Community College Cannabis Programs
The flourishing cannabis industry is not only proving to be a cash boom for investors and states collecting increasing amounts of taxes revenues, but it is also a high growth sector for employment. While there are many applicants for jobs in the business, not many of the applicants have the required training or experience to make them qualified for the positions opening up. This is where many colleges have seen a gap in the marketplace that needs filling through cannabis education.
37 states have now legalized the use of medical marijuana, with more set to follow the same path on both the medical and recreational use. Revenues from marijuana sales for the year 2018 are estimated to be between $8.6-$10 billion. The overall market is estimated to be in the region of $50-$60 billion with black-market inclusion. There is huge potential for legal market growth when over regulation doesn’t stifle small entrepreneurs looking to make a big splash in this sector. California cannabis tax policies are a good example of this.
The workforce supporting this business is also expected to grow to between 175,000-215,000 in 2019. With this potential growth forecast for the economy, it is obvious that a qualified workforce is becoming increasingly sought after.
From the growth and development phase to distribution and marketing departments, a strong understanding of the business is needed if the sector is to reach its maximum potential. The medical marijuana niche is also in great need of specialists that can work on strains that will be useful in the treatment of various ailments, and those that can properly advise patients on their options.
A survey carried out in 2019 by the University of Pittsburgh’s School of Pharmacy revealed that 62% of U.S. pharmacy schools featured cannabis education in their programs, while 23% already had plans to add it to their curriculum. However, when looking at medical programs, an earlier study found that only 9% of medical schools trained students on cannabis. This resulted in 89.5% of medical residents being unprepared to prescribe medical cannabis.
The slow uptake by medical schools in offering sufficient training in how to apply cannabis in medical treatments has proven to be an obstacle, but one that many in the industry believe will be overcome. One concern that may have some bearing on why many schools are hesitant to roll out courses on cannabis education, is federal law.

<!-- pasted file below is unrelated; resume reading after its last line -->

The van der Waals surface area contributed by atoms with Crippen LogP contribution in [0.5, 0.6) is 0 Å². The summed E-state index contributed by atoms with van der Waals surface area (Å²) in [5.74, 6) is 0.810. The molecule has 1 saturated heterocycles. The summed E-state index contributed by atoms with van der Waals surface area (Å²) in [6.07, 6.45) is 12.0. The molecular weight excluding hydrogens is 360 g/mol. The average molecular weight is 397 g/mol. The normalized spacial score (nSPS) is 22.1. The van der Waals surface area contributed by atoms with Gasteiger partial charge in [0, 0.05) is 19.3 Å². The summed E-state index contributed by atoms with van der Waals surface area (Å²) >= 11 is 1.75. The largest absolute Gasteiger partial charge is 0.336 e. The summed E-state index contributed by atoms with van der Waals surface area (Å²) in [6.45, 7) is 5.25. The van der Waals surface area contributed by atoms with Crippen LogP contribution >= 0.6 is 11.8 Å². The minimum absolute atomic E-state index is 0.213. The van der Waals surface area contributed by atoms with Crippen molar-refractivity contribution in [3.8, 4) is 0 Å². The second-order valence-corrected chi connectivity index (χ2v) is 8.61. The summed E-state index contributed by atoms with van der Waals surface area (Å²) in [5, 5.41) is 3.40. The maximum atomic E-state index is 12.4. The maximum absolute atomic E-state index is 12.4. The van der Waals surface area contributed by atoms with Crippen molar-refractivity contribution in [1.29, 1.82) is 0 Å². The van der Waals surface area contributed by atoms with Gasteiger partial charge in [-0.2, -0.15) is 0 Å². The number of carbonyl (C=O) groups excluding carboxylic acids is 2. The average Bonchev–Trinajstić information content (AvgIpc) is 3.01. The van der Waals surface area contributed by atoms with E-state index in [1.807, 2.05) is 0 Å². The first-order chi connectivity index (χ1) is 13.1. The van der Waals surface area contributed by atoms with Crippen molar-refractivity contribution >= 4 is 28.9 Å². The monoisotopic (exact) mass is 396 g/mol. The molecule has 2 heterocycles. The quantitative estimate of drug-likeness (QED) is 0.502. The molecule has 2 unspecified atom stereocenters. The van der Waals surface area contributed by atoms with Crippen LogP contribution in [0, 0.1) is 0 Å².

Even though many states have legalized marijuana for medical and personal use, it is still considered an illegal narcotic at the federal level. The Drug-Free Schools and Campuses Act ties federal funding to colleges and universities to policies that prohibit ‘unlawful possession, use, or distribution of illicit drugs and alcohol by students and employees on its property’. Failure to adhere to such policies can cause a school to lose funding, including federal student aid.
In states like Illinois, trade associations like the Medical Cannabis Alliance of Illinois are trying to help schools remain federally compliant. They have suggested keeping any marijuana plants off campus by offering students the opportunity to intern or learn about the crop at their farms and plants.
Keeping pace with industry demands, several colleges and universities have developed academic programs related to the research, marketing, medical and legal aspects of the business.
- Northern Michigan University – Medicinal Plant Chemistry: This is a 4-year undergraduate program that is focused on offering technical training in medicinal plant production, analysis, and distribution.
- Harvard Law School – Cannabis Law: This course looks at the impact of federal, state, and local legislation on the growing cannabis sector. It also examines related issues such as banking, land use, civil rights and criminal law enforcement as pertains to medical and recreational use.
- University of Vermont – Cannabis Past, Present, and Future: Offered by UVM’s Department of Pharmacology, the course focuses on cannabis taxonomy, chemistry, physiological impacts and developing therapeutic applications.
- Florida Gulf Coast University – Cannabis Professional Certificate Program: The program focuses on understanding the physiological, therapeutic and societal effects of cannabis. Through training by academicians and experts in the field, it also brings to light career and financial opportunities in the industry.
- University of Connecticut – Horticulture of Cannabis: From Seed to Harvest: set to begin in the spring through the Department of Plant Science and Landscape Architecture, this introductory course will provide comprehensive science training in cannabis horticulture with topics such as cannabis genetics, plant hormones, seed selection, soil testing, and lab testing of harvest being covered.
If you’re looking to study in this field or has other sources of Universities that are launching their cannabis curriculum within the next two years, please feel free to create an account and comment below on your sources. Our readers will love your contribution to this information.